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If A*B is the greatest common factor of A and B, A$B is defi

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If A*B is the greatest common factor of A and B, A$B is defi [#permalink] New post 18 Apr 2018, 12:12
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If A*B is the greatest common factor of A and B, A$B is defined as the least common multiple of A and B, and A∩B is defined as equal to (A*B) $ (A$B), then what is the value of 12∩15?

(A) 42
(B) 45
(C) 48
(D) 52
(E) 60
[Reveal] Spoiler: OA

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Re: If A*B is the greatest common factor of A and B, A$B is defi [#permalink] New post 08 May 2018, 04:56
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The question requires attention to details and this is what GRE loves to play us with(even in the RC questions)

So here we are given 12∩15 in the formula of (A*B) $ (A$B)

A*B = 12*15 =180
and A$B is the LCM of 12 and 15 is 60 NOW

180 $(LCM) 60 = 60 which is E
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Re: If A*B is the greatest common factor of A and B, A$B is defi [#permalink] New post 08 May 2018, 20:10
Little confused here. Does ' * ' mean multiplication sigh here or just a symbol like ' $ '? And please explain the solution? Took me 5 mins and I guessed the answer
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Re: If A*B is the greatest common factor of A and B, A$B is defi [#permalink] New post 09 May 2018, 03:44
kruttikaaggarwal wrote:
Little confused here. Does ' * ' mean multiplication sigh here or just a symbol like ' $ '? And please explain the solution? Took me 5 mins and I guessed the answer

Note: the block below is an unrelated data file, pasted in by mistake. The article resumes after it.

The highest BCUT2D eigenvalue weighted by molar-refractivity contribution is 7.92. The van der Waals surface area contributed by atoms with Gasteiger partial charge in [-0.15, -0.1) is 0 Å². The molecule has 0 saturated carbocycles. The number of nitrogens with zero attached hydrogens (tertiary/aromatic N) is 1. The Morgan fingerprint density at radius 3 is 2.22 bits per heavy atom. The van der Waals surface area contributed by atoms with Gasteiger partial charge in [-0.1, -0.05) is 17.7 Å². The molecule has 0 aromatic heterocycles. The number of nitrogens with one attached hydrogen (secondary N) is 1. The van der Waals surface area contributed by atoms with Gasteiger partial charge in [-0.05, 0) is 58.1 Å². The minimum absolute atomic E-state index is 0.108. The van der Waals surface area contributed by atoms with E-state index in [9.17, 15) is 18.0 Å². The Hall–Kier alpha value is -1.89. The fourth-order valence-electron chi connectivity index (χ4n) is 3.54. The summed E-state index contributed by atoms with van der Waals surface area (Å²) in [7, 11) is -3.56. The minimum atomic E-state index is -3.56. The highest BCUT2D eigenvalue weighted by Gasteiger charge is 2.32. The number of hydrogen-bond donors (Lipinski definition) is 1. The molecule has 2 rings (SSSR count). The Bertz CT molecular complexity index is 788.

Yeah, right it took me too almost 5 mins to come up with the answer but the

sign * means --multiplication. $ sigh means LCM of output of A*B and the least common multiple of LCM of A and B.

Hope I have cleared your doubt :)
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Re: If A*B is the greatest common factor of A and B, A$B is defi [#permalink] New post 09 May 2018, 08:26
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* is not multiplication, it is a symbol which means the GCF of 2 numbers.
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Re: If A*B is the greatest common factor of A and B, A$B is defi [#permalink] New post 09 May 2018, 12:40
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Okay, so I tried this question again. And from what I know, * is not multiplication. @IshanGRE, I am not sure how you got the LCM of 180 and 60 to be 60. You might wanna re-check that. This is how it will be done:
A=12 and B=15.
Step 1: A*B= 12*15=GCF of 12 and 15=3
Step 2: A$B=12$15= LCM of 12 and 15= 60
Step 3: A∩B=(A*B) $ (A$B)= 12∩15= (12*15) $ (12$15). This is basically asking for LCM of GCF and LCM of 12 and 15= 3 (step 1) $ 60 (step 2) = LCM of 3 and 60= 60

Moderators, please let me know if this is the right way. Also, my main question here is, on test how do we know whether its a symbol of a multiplication sign?
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Re: If A*B is the greatest common factor of A and B, A$B is defi [#permalink] New post 09 May 2018, 14:00
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What is making this question challenging (to some extent, however, it is not the hardest question on the planet) is the wording of the question itself.

The same is when you are approaching a test such as GRE: it is tricky, NOT difficult.

Back to the question: always, always break it into chunks. Do not think for a moment to the goal (the question's solution) you have to reach but the way to go through. You will be there without believing you are already in your end zone.

Quote:
If A*B is the greatest common factor of A and B


This means that we do have two numbers and we do have the GCF of these. A*B is simply a representation of these numbers. We could call them X and Y or Tom and Jerry. The symbol * is impossible of being a multiplication.